Robotics is pretty awesome–our eSchool News Robotics Guide has reinforced that concept for anyone who wasn’t totally convinced. But sometimes, robotics and robots can also be a liiiiittle scary.

To close out robotics month and celebrate Halloween (because you’re never too old to celebrate Halloween), we’re taking a fun look at times when robotics or robots gave us a scare–or gave us some food for thought.

Some of these videos are probably a bit alarmist, and most of their “scary robots take over the world” predictions will come to fruition. Nonetheless, it’s fun to look at where robots started and where, guided by programmers and professionals whose interest in robotics began at an early age, they’re headed.

1. This video, the Top 10 Scariest AI Robot Moments, tackles Alexa, humanoid robots, self-driving cars, and more.

2. At CES 2019, this narrator encountered products that “might make you fear the artificial future we’re facing right around the corner.” AI has come a long way, and is heading down a super innovative path. But according to this narrator, companies are working really hard to replicate and replace human beings in general.

3. This list is pretty cool – AI cannibals, rogue chatbots, philosophical AI-powered digital assistants, and more.

4. Not all of the robots on this list are scary–WALL-E is pretty awesome. Explore this rundown for a look at some of the most memorable robots, both endearing and unsettling.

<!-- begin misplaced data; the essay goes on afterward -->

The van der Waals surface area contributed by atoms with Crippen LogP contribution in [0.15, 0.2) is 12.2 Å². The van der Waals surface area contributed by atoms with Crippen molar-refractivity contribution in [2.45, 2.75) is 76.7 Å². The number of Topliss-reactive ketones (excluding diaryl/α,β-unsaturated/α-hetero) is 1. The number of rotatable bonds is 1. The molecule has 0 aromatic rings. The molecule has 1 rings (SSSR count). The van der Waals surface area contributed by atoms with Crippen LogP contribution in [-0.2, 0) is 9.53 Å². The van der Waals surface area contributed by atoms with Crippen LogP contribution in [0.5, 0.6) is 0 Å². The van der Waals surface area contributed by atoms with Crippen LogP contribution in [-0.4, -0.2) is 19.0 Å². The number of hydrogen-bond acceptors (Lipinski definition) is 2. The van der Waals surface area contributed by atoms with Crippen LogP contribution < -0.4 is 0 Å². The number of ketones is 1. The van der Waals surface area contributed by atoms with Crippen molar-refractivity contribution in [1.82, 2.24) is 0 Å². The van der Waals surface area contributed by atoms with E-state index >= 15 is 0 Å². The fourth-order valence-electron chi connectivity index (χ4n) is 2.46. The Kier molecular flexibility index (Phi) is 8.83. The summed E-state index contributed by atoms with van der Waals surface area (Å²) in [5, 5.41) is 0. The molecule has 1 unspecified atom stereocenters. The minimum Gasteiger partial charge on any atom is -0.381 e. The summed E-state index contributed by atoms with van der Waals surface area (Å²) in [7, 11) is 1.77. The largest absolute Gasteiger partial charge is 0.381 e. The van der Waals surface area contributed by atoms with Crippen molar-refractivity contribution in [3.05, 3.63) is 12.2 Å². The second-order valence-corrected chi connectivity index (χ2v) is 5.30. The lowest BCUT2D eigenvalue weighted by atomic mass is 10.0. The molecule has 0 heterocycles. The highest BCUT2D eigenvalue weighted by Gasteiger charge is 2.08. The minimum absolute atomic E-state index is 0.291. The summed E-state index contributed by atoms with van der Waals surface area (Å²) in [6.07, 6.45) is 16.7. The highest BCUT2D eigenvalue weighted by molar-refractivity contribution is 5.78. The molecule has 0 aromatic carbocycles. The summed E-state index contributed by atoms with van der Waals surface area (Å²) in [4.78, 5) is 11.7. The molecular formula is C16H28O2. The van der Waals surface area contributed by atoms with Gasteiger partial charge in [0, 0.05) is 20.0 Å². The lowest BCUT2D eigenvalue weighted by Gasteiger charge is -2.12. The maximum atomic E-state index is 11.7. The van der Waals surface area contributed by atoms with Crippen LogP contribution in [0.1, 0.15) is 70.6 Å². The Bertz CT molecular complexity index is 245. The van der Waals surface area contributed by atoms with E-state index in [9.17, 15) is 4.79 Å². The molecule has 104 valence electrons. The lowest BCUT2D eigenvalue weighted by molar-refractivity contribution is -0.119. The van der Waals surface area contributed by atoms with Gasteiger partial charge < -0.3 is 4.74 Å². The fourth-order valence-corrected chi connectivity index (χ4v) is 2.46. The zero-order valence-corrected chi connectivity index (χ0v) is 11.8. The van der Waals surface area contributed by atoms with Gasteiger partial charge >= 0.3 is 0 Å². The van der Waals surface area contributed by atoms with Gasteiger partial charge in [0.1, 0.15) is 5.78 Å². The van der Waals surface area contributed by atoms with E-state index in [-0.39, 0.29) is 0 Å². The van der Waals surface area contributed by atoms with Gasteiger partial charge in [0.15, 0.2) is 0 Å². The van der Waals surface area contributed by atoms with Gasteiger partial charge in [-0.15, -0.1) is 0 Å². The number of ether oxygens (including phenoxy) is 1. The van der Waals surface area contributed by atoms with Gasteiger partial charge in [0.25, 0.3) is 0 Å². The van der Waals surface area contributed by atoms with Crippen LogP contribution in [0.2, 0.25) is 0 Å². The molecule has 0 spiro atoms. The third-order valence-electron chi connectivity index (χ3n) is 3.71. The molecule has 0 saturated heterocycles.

5. Here, you’ll find a breakdown of seven creepy things robots have already done, to the surprise of their creators. There’s also a caution to programmers to make sure their algorithms are solving specific problems and not “exploiting shortcuts.”

For all the hype, movies and theories about scary and “borderline human” robots could very well inspire students to delve into robotics education to learn the “whys” behind robotics. In fact, much of today’s impactful teaching focuses on the “why” behind the concept being taught.

When it comes to STEM concepts such as robotics, educators and students alike may wonder why they should learn robotics if they don’t plan to pursue it in college or the workforce. The answer? Robotics education will help students for life.

Students are more engaged when they understand how classroom concepts apply in the real world. Learning how robotics, science, engineering, and other STEM concepts are used to solve complex problems speaks to the “why” behind robotics education. When students tackle a group robotics challenge, for example, they’re building collaboration and teamwork skills as they learn to work with one another and listen to each team member’s input. Communication skills are emphasized, as is grit–the ability to persist in meeting a challenge even if they first fail or experience setbacks.

Learn more about how robotics can impact students for life.

Laura Ascione
About the Author:

Laura Ascione

Laura Ascione is the Managing Editor, Content Services at eSchool Media. She is a graduate of the University of Maryland's prestigious Philip Merrill College of Journalism. Find Laura on Twitter: @eSN_Laura


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